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Soldiers open fire on protesters; 15 dead

BEIRUT (AP) -- Defying government guns, thousands of Syrian protesters poured down city streets and a main highway Friday to press demands for President Bashar Assad's ouster. Security forces opened fire, killing at least 15 people, including two children, activists said.

"Our revolution is strong! Assad has lost legitimacy!" a YouTube video showed protesters chanting in Zabadani, a suburb of Damascus, the Syrian capital.

Syria's streets have become the stage for a test of endurance between a 3-month-old pro-democracy movement, bloodied but resilient, and an iron-fisted but embattled regime. The latest round of protests and killings came as international pressure mounted on Assad.

"We will not stand by while the Syrian regime uses violent repression to silence its own people," British Foreign Secretary William Hague said after the European Union expanded sanctions -- asset freezes and travel bans -- to more members of the Syrian leadership.

The Syrian opposition says 1,400 people have been killed in the government crackdown.

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Militant group claims to have caught 3 spies

BEIRUT (AP) -- Hezbollah's leader said Friday that the Islamic militant group had captured three spies in its ranks, two of whom were allegedly recruited by the CIA to spy for Israel.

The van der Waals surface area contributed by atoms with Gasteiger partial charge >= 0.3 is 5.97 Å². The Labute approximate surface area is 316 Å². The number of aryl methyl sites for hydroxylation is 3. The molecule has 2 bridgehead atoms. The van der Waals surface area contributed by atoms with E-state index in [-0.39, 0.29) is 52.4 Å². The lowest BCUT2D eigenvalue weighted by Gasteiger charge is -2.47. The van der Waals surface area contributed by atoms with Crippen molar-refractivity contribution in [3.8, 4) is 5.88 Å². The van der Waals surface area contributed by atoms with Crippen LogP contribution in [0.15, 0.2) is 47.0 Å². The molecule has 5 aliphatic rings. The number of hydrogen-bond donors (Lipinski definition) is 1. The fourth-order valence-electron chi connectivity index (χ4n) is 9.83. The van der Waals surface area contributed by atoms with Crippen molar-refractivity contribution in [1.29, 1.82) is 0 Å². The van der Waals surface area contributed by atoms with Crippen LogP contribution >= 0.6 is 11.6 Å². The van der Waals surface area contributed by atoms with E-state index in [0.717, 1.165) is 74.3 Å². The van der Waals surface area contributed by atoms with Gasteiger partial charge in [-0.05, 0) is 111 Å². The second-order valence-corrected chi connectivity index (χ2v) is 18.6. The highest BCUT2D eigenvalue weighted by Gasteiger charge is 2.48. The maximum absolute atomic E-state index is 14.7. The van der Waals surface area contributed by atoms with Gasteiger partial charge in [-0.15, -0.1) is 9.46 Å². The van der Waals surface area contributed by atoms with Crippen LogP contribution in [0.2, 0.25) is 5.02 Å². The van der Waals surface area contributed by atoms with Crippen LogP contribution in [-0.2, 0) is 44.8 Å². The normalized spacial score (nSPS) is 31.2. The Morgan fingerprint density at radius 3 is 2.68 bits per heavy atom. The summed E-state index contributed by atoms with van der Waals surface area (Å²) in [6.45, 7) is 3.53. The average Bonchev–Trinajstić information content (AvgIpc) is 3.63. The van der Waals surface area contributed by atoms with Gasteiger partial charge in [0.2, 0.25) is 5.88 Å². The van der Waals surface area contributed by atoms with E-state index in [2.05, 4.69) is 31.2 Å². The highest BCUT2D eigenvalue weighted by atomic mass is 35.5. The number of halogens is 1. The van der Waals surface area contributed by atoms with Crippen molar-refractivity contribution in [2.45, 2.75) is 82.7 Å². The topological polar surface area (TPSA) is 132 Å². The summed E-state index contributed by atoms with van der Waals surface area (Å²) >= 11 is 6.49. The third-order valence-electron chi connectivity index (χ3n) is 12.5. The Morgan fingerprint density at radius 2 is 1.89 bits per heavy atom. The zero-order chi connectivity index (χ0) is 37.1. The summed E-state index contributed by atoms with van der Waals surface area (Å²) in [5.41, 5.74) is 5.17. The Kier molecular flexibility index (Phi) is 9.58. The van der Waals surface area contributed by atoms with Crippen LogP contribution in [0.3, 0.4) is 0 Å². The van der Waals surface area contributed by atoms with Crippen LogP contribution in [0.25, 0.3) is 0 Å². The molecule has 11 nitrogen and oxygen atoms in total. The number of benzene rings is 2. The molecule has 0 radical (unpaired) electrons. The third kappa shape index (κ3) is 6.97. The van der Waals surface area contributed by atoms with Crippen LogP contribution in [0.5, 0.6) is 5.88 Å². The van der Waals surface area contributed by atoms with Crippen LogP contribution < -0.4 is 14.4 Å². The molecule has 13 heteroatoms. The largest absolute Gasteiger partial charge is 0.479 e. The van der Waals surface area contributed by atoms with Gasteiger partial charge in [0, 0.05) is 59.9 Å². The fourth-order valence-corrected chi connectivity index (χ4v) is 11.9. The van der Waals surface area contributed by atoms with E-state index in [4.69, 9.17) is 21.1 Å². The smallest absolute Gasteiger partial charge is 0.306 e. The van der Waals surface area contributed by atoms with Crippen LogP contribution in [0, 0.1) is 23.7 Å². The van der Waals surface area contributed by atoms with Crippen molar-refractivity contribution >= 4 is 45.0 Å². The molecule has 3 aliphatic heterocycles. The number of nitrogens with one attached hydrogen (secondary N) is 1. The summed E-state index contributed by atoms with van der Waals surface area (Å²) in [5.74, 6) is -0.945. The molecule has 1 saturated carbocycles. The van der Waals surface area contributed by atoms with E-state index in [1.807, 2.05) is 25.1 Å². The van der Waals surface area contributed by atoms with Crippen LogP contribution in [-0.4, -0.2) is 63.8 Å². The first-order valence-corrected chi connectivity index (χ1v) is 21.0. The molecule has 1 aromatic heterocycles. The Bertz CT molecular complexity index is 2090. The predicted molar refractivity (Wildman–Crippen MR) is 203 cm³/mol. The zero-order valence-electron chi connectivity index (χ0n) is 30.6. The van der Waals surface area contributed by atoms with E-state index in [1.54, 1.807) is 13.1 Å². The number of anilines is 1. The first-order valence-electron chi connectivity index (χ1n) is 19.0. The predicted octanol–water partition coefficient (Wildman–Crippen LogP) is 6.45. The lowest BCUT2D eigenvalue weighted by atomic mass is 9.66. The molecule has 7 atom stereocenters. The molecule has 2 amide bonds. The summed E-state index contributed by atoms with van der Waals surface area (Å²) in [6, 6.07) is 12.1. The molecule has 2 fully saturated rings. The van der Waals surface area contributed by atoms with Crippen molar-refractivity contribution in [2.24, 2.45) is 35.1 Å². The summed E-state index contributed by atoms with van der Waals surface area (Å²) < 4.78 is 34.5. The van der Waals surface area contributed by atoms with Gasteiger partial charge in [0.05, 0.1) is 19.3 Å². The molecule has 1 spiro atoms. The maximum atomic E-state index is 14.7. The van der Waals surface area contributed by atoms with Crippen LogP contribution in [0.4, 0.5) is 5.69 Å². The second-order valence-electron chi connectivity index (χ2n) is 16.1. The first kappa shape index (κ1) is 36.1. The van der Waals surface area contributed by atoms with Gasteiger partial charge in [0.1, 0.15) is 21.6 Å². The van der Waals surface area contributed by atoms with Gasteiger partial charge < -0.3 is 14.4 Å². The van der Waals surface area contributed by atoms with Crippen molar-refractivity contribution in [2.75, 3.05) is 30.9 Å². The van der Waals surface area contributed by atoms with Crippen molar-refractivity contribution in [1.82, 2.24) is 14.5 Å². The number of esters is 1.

It was the first time the Iranian-backed group has claimed that it had been penetrated by spies, a rare acknowledgment of a security breach for an organization that has maintained a cohesive image. The U.S. Embassy in Beirut denied the allegation.

In his televised speech, Sheik Hassan Nasrallah said CIA members at the embassy had recruited at least two Hezbollah members and the group was investigating whether the U.S. intelligence agency or another foreign agency recruited a third. "We now have proof that this embassy is a spying nest and that some U.S. diplomats are intelligence officers penetrating and recruiting Lebanese society and Lebanese political factions," he said.

Nasrallah did not name the suspects, saying he wanted to protect their families "whom I know personally."

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Bin Laden widow given OK for Yemen return

ISLAMABAD (AP) -- Officials in Pakistan said Friday the country has agreed to let Osama bin Laden's youngest widow return to her native Yemen. But they would not reveal when she'll leave.

Amal Ahmed Abdullfattah, two other widows and eight of bin Laden's children were detained following the May 2 U.S. raid that killed the al-Qaida chief in the northwestern Pakistani city of Abbottabad.

A Pakistani security official said Friday that Pakistan has granted Abdullfattah permission to go home.

An official at the Yemeni embassy in Islamabad confirmed an agreement had been reached on her deportation.

The security official said Abdullfattah has fully recovered from a bullet that struck her leg during the raid.

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